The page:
UNC racked up more injuries — including concussions — than can be imagined in 2017

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University of North Carolina coach Joe Sagula dealt with injury in 2017/UNC photo

What happened to North Carolina in 2017 should never happen to any program.

When the Tar Heels limped across the finish line, coach Joe Sagula could only shake his head and think back to early on his volleyball career, when Sagula — now heading into the his 29th year at UNC — was the head coach at Penn.

Late one season, almost 30 years ago, while in the midst of a run toward the Ivy League championship, his starting middle got hurt.

“We didn’t know if she would come back, but it was an ankle. We figured maybe. And I’d been coaching five years, maybe, and I’m telling the head trainer, ‘We’re gonna win this if have this kid.’ ”

And what the trainer told him stayed with Sagula.

“We will do everything to get this kid back, and I hope she’ll make it, but I can’t tell you for sure. But if you’ve been doing your job as a coach, then you’ll have somebody ready to take her place.”

And for the first 27 years he was at North Carolina, Sagula remembered that.

“That’s why I always wanted depth.”

But then came last season.

“I had people ready to take someone’s place, but the people taking the places were rookies and then they were getting hurt and at one point, there was nobody left to take anybody’s place.”

The list of injuries is almost not to be believed, especially when you consider that a multitude of them were concussions. What’s, more even a manager got hit in the head and got a concussion.

“Here’s something I’ve learned: There are no two people the same when it comes to concussions,” Sagula said. “You and I both get hit the same way the same day with the same velocity, how you feel and I feel will be completely different. You can be ready in two days and it might take me two months. It’s the most frustrating thing to diagnose and figure out for a doctor.”

concussions

In 2016, UNC finished 29-4, won the ACC at 19-1, and advanced to the NCAA Tournament round of 16. There was every reason to be optimistic that the 2017 Tar Heels would be comparable. But after a 14-14 finish, 11-9 in the ACC, Sagula was left looking for answers. What’s more, a handful of players transferred, leaving the 2018 roster with a completely new look.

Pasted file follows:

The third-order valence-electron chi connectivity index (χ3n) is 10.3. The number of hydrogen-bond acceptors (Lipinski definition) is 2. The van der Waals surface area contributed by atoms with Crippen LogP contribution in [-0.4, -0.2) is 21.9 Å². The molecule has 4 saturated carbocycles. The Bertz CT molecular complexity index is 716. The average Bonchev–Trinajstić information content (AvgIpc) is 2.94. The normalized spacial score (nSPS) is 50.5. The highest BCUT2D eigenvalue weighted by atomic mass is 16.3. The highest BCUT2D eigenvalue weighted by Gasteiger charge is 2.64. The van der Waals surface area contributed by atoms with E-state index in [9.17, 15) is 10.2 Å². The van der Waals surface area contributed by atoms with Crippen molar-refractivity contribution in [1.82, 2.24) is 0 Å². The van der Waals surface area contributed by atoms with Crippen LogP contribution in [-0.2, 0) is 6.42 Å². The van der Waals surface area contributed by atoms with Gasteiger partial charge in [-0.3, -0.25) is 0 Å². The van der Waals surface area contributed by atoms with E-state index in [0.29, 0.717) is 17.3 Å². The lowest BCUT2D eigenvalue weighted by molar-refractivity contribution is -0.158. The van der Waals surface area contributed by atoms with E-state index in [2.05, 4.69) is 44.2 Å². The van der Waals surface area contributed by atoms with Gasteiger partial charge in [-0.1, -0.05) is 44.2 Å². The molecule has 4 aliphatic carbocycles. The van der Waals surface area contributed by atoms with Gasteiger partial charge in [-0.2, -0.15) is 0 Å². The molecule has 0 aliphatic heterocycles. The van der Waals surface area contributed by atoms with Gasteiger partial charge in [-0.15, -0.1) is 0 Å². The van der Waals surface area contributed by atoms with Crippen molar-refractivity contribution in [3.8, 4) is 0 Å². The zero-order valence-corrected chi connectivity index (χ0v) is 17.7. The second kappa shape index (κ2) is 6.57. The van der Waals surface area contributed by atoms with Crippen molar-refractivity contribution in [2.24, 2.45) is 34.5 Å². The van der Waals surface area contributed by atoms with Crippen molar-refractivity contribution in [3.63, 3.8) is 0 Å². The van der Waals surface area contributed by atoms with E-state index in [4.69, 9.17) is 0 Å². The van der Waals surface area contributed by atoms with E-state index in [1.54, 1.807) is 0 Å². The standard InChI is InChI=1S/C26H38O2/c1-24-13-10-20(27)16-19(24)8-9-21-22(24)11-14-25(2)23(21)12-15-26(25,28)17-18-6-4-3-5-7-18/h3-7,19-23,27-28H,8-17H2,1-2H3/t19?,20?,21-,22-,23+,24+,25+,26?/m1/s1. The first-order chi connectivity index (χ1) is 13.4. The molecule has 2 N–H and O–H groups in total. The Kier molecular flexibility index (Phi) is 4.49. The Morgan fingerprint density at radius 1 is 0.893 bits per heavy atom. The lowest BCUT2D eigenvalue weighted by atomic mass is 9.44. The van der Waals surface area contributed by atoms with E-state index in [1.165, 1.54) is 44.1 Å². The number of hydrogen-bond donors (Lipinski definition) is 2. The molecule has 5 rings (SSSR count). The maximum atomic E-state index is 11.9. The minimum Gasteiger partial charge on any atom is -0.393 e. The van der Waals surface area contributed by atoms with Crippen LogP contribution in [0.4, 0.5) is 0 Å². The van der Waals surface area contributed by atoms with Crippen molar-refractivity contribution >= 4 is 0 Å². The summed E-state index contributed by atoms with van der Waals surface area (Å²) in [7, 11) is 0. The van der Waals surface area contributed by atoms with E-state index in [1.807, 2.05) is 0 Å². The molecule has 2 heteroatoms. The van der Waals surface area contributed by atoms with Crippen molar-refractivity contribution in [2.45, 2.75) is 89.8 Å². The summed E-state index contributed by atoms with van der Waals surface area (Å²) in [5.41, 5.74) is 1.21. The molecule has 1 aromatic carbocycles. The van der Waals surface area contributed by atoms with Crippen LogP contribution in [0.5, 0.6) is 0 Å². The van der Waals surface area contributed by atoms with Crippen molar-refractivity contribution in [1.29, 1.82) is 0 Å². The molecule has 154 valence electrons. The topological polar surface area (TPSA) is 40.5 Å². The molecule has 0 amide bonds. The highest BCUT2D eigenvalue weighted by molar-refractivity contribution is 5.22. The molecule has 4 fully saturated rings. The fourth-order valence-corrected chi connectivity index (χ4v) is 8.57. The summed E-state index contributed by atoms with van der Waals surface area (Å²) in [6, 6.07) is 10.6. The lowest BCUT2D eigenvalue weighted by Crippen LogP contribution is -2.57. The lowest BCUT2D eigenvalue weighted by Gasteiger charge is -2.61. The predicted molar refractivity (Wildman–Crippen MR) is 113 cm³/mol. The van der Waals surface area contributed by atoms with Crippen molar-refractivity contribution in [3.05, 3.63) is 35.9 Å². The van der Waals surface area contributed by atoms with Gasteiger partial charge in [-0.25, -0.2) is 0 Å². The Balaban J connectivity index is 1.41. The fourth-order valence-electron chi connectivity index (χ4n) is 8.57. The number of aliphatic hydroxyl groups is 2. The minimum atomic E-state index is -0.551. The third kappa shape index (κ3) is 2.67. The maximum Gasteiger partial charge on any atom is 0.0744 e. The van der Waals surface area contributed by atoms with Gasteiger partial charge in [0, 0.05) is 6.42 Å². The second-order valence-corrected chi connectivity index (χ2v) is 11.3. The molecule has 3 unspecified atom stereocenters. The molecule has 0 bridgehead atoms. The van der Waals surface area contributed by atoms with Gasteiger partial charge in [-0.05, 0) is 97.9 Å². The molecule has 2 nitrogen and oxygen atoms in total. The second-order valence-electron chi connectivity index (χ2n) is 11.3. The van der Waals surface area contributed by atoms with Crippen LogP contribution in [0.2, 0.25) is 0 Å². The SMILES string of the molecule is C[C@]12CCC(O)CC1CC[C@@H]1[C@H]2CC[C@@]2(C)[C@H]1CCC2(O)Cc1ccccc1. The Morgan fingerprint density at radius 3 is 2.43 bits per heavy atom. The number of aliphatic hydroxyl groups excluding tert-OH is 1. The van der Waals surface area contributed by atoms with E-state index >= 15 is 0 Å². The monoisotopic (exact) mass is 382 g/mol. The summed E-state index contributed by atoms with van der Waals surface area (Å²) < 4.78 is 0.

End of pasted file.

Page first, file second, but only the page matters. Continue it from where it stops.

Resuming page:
But back to 2017, when Sagula said two incoming freshmen had had concussions before arriving in Chapel Hill. One, he said, had not been diagnosed. Another, the 2016 ACC freshman of the year, Julia Scoles, got hit in the head in a pick-up game before the season started (Scoles has since transferred to Hawai’i to play just beach).

Sagula said Scoles, an outside hitter, then got hit again in UNC’s practice.

“(A) ball hits her indirectly, you wouldn’t think it was anything much, but the symptoms presented themselves a lot worse than the first one,” Sagula said. “Nausea, headaches, dizziness, that kind of stuff. That was about eight days before we even started, so we said she’d be out and we’d work her back in.

“Halfway through preseason she started to practice on a limited basis and was doing OK.”

Then one of his setters, Mariah Evans, got a concussion. She never played. This past April, UNC announced that Evans was going to take a medical retirement and work with the program as a student assistant coach.

“So the first tournament of the year we’re going to play at Wisconsin and Minnesota and we don’t have our setter from the year before, so we’re going with the freshman setter and a transfer,” Sagula recalled. “Neither had much experience and our best outside at that point who is also our best passer is maybe going to play a little bit of back row.”

But Scoles, whom Sagula said got hit again, was lost for the season. She played in a total of six sets.